WHEREDO teachers come from? We all know the answer to that one. A barely literate sixth-former spends three years being taught lots of dubious theory by a lecturer who got out of the classroom as quickly as possible.
Better, surely, that the sixth-former had been apprenticed from the start to the longest-serving teacher in EddieWaring Street School ("Right! Lesson one! Go in hard at first - you can always be friendly later!").
Give or take a couple of exaggerations (and there are those people who would deny even those), this is what the teacher education debate is all about. Faced with the elevation of what was once anti-intellectual folklore ("Forget all you learned at college") into mainstream political thought, the higher education institutions have had radically to rethink what they are about.
This is the background to Primary Teacher Education: High Status? High Standards? edited by Colin Richards, Neil Simco and Sam Twiselton (Falmer Pounds 16.95), in which a group of teacher educators, mostly based at St Martin's College, Ambleside, take a constructively critical look at the new relationships developing between primary schools, teacher education and New Labour's Department for Education and Employment.
The contributors accept that things had to change. "They do not set out to be destructively critical of recent developments," say the editors in their introduction. Colin Richards, however, pulls few punches. "Though not based on even reasonably conclusive evidence, criticisms of English primary schools for failing to teach 'basic skills' effectively have also been used to castigate training institutions."
The book is a clear analysis of recent happenings, in particular the national curriculum for initial teacher education (the book's title is taken from the DFEE circular which announced it), and all the issues surrounding the notion of schoolhigher education partnership.
If Trevor Huddleston had not got there first, it ought to have been called "Naught for Your Comfort".
In case you thought that this was just a UK issue, The Role of the University in the Preparation of Teachers edited by Robert A Roth (Falmer Pounds 16. 95) will put you right. The view here is from the States, but the brush is broad, and the argument is seen as being common to most Western education systems. I like particularly here the neat logic of contributor James Raths who wonders why, if schools are as bad as their critics say they are, these same critics want all teachers to be trained in them.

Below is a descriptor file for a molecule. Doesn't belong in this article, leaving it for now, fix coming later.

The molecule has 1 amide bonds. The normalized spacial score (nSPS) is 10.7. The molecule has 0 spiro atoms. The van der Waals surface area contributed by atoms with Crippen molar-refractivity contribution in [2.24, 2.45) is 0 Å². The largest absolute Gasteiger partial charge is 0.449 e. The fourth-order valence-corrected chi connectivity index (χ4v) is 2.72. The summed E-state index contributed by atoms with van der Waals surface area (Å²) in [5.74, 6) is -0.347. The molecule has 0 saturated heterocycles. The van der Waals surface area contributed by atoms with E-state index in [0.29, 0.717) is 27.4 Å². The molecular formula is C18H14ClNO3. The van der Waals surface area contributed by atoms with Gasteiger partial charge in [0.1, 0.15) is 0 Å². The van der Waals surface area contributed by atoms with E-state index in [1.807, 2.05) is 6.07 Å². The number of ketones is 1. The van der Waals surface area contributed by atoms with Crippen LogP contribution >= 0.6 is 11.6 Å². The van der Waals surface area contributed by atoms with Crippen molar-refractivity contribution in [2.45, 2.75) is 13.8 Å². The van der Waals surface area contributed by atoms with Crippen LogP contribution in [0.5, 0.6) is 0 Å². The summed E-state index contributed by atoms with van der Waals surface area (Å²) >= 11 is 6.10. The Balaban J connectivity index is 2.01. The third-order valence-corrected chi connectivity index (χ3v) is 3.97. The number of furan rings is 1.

"Our society," he writes, "needs to prepare teachers for classrooms that don't exist today and that will serve tomorrow's children after the reforms have taken place."
Right on cue, here are Brent Davies and Linda Ellison, writing at the start of their Strategic Direction and Development of the School (Routledge Pounds 16.99): "We cannot plan in schools for the new millennium by simply doing more of the same." They go on to analyse the planning demands current in schools, and to argue for a different approach because "the solution cannot be longer and more detailed school development plans".
Let me wholeheartedly recommend Effective School Leadership: Responding to Change edited by John MacBeath (Paul Chapman Pounds 45, Pounds 13.99). This is a zippy read arising out of the international research project "Effective leadership in a time of change", which grapples with the nature and practice of leadership (as opposed to management or administration) in schools.
I particularly enjoyed Angus MacDonald's "Management Metacognition Matrix". This has a horizontal axis going from "known" to "unknown" and a vertical axis crossing the middle, going from "aware" to "unaware". The four resulting quadrants range from "confidence" (you are very aware of how much you know) through "surprise" (you were unaware of how much you knew) and "anxiety" (you are aware of how much you don't know), all the way to "bliss" (you are unaware of how little you know).
In which quadrant, at this moment, do you belong?
Amid all this intensity, we need to remind ourselves once more that "compulsory education" might just be a contradiction in terms. An unusual approach to this theme is The Geranium on the Windowsill Just Died but Teacher you Went Right On by Albert Cullum (Harlin Quist Pounds 8.99). This is a picture book with added brief thoughts, which will make children smile and adults think. One excerpt gives the flavour: "Of course your classroom is not a circus! Of course you have rules we must follow! Of course there's lots of stuff we must learn! But, Teacher, can't you smile when you tell us all this?" Though at times a bit too American Pie for the British palate, Albert Cullum's book questions a lot of assumptions, and we live in times that cry out for subversive writing.